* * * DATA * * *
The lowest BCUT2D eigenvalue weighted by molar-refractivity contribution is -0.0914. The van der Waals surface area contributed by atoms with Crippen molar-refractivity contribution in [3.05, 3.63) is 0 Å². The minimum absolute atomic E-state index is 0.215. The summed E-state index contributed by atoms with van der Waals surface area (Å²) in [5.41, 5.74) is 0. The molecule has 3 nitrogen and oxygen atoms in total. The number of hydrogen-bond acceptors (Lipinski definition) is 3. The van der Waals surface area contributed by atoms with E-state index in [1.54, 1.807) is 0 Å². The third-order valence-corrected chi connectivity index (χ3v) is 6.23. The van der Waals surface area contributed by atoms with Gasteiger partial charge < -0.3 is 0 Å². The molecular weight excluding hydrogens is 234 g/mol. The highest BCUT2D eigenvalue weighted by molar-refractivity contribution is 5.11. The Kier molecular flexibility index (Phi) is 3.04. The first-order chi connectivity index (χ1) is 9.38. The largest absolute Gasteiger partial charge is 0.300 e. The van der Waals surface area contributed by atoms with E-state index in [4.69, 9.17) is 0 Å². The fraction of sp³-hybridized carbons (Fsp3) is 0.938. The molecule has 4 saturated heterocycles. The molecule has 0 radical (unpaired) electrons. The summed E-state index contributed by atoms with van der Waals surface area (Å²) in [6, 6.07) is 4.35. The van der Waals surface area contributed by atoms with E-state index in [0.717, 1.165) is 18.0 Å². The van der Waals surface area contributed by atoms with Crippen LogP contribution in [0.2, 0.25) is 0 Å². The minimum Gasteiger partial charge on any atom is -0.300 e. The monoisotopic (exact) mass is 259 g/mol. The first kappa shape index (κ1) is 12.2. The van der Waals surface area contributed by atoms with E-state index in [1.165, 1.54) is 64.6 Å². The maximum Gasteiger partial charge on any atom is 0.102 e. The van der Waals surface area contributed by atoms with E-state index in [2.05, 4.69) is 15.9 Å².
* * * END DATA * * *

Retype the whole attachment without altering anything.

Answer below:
The lowest BCUT2D eigenvalue weighted by molar-refractivity contribution is -0.0914. The van der Waals surface area contributed by atoms with Crippen molar-refractivity contribution in [3.05, 3.63) is 0 Å². The minimum absolute atomic E-state index is 0.215. The summed E-state index contributed by atoms with van der Waals surface area (Å²) in [5.41, 5.74) is 0. The molecule has 3 nitrogen and oxygen atoms in total. The number of hydrogen-bond acceptors (Lipinski definition) is 3. The van der Waals surface area contributed by atoms with E-state index in [1.54, 1.807) is 0 Å². The third-order valence-corrected chi connectivity index (χ3v) is 6.23. The van der Waals surface area contributed by atoms with Gasteiger partial charge < -0.3 is 0 Å². The molecular weight excluding hydrogens is 234 g/mol. The highest BCUT2D eigenvalue weighted by molar-refractivity contribution is 5.11. The Kier molecular flexibility index (Phi) is 3.04. The first-order chi connectivity index (χ1) is 9.38. The largest absolute Gasteiger partial charge is 0.300 e. The van der Waals surface area contributed by atoms with E-state index in [4.69, 9.17) is 0 Å². The fraction of sp³-hybridized carbons (Fsp3) is 0.938. The molecule has 4 saturated heterocycles. The molecule has 0 radical (unpaired) electrons. The summed E-state index contributed by atoms with van der Waals surface area (Å²) in [6, 6.07) is 4.35. The van der Waals surface area contributed by atoms with E-state index in [0.717, 1.165) is 18.0 Å². The van der Waals surface area contributed by atoms with Crippen LogP contribution in [0.2, 0.25) is 0 Å². The minimum Gasteiger partial charge on any atom is -0.300 e. The monoisotopic (exact) mass is 259 g/mol. The first kappa shape index (κ1) is 12.2. The van der Waals surface area contributed by atoms with E-state index in [1.165, 1.54) is 64.6 Å². The maximum Gasteiger partial charge on any atom is 0.102 e. The van der Waals surface area contributed by atoms with E-state index in [2.05, 4.69) is 15.9 Å².